Pioneers: Settlers Who Brought American Ideal West

I recently finished reading a book that I enjoyed very much, so I thought I would share it with you.  It is David McCullough‘s latest book titled:  “The Pioneers:  The Heroic Story of the Settlers Who Brought the American Ideal West.”  It is a rather long title and a little misleading.  When I think of pioneers who brought the American Ideal west, I think of pioneers in the West.  But this book is about pioneers in Ohio, specifically in Marietta.

“The Pioneers:  The Heroic Story of the Settlers Who Brought the American Ideal West” is about the founding of Marietta.  Although I grew up in Ohio and knew a little of the history, David McCullough really fleshes it out.  Of course David McCullough is known for his intricately researched and detailed books.  We recently had a visitor at Fort Necessity who met David McCullough in Marietta when he was there researching the book.  This book has all the details you might want about the sturdy and colorful people who hacked a new city on the hill out of the wilderness.

I learned about Ephraim Cutler and his father Manasseh.  He was one of the first settlers, a congressman in Ohio for many years, and founder of Ohio University and Marietta College.  I read about Rufus Putnam, a General in the Revolutionary War who led the first settlers to Marietta.  The first people who settled in Marietta were from New England, and they were determined to make Marietta a place of culture and learning.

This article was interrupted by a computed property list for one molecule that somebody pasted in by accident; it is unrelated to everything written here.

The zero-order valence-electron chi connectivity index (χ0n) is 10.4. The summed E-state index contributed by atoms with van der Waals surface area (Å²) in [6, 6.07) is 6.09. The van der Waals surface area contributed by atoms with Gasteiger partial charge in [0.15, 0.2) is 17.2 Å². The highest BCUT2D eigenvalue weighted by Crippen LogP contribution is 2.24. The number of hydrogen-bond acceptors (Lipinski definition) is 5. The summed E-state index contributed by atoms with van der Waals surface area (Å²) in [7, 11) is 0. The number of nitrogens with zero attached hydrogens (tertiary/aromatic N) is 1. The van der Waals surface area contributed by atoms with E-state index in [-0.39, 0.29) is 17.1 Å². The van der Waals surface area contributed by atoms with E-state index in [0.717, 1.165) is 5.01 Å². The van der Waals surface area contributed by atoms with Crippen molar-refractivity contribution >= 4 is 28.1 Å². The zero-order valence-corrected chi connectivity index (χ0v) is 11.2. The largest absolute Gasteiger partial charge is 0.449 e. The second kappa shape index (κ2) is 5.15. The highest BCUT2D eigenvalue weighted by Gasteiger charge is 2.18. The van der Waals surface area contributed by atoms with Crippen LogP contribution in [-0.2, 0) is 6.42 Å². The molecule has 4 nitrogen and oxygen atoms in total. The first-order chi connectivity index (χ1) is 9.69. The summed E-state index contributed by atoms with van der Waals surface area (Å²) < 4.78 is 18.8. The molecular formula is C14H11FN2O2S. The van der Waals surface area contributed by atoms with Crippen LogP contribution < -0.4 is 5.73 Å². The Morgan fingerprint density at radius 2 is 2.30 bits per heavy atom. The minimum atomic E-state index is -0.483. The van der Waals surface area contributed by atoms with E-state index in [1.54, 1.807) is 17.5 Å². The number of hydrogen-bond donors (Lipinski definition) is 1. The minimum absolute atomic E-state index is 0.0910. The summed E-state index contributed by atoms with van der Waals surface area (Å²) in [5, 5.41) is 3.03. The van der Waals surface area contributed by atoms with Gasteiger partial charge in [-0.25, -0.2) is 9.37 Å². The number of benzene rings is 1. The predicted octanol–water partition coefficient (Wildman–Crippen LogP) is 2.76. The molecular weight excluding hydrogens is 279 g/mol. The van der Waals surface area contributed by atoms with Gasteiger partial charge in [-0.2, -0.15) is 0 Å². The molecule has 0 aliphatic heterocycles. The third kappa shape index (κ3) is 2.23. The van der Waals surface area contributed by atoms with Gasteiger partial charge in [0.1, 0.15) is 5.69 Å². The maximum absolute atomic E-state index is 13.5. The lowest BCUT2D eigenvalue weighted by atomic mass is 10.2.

David McCullough

David McCullough also writes extensively about other founders of the town, such as the first architect and the first doctor.  Through it all flows the Ohio River with its own important part in the story – almost as if it is a character of its own.  I knew the least about the chapter on Harman and Margaret Blennerhassett who built a grand showcase of an home on an island in the river.  Harman was indicted in the treasonous Aaron Burr conspiracy and had to flee back to England.

McCullough fills out each person in “The Pioneers” and takes you from the beginning of Marietta up until the start of the Civil War.  I was only disappointed that the book ignored the Native Americans living in the area.  Aside from a few mentions of battles, that focus mostly on the American point of view, the book doesn’t mention the Native Americans.  The book is shorter than many of McCullough’s books and should be interesting to anyone who wants to learn more about the founding of Ohio.